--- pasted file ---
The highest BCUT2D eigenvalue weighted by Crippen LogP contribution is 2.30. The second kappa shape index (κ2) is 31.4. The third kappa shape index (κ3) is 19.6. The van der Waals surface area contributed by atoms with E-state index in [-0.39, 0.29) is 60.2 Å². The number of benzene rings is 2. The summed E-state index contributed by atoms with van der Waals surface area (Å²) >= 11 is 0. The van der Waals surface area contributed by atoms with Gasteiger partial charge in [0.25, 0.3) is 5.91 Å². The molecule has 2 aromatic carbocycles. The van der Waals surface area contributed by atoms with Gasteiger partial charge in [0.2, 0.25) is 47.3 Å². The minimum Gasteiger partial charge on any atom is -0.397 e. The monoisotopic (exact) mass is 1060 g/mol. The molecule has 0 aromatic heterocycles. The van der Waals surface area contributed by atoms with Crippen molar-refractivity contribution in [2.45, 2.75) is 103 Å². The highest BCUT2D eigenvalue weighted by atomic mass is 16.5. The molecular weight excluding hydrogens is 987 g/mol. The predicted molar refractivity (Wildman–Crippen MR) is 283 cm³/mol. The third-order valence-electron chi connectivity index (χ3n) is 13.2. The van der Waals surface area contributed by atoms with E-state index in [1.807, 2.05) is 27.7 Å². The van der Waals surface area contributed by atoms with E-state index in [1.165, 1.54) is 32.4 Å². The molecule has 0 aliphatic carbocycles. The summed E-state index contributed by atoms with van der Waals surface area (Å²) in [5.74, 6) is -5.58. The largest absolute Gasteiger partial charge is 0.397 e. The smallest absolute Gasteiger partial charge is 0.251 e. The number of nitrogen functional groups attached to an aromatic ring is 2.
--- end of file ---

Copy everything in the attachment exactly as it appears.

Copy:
The highest BCUT2D eigenvalue weighted by Crippen LogP contribution is 2.30. The second kappa shape index (κ2) is 31.4. The third kappa shape index (κ3) is 19.6. The van der Waals surface area contributed by atoms with E-state index in [-0.39, 0.29) is 60.2 Å². The number of benzene rings is 2. The summed E-state index contributed by atoms with van der Waals surface area (Å²) >= 11 is 0. The van der Waals surface area contributed by atoms with Gasteiger partial charge in [0.25, 0.3) is 5.91 Å². The molecule has 2 aromatic carbocycles. The van der Waals surface area contributed by atoms with Gasteiger partial charge in [0.2, 0.25) is 47.3 Å². The minimum Gasteiger partial charge on any atom is -0.397 e. The monoisotopic (exact) mass is 1060 g/mol. The molecule has 0 aromatic heterocycles. The van der Waals surface area contributed by atoms with Crippen molar-refractivity contribution in [2.45, 2.75) is 103 Å². The highest BCUT2D eigenvalue weighted by atomic mass is 16.5. The molecular weight excluding hydrogens is 987 g/mol. The predicted molar refractivity (Wildman–Crippen MR) is 283 cm³/mol. The third-order valence-electron chi connectivity index (χ3n) is 13.2. The van der Waals surface area contributed by atoms with E-state index in [1.807, 2.05) is 27.7 Å². The van der Waals surface area contributed by atoms with E-state index in [1.165, 1.54) is 32.4 Å². The molecule has 0 aliphatic carbocycles. The summed E-state index contributed by atoms with van der Waals surface area (Å²) in [5.74, 6) is -5.58. The largest absolute Gasteiger partial charge is 0.397 e. The smallest absolute Gasteiger partial charge is 0.251 e. The number of nitrogen functional groups attached to an aromatic ring is 2.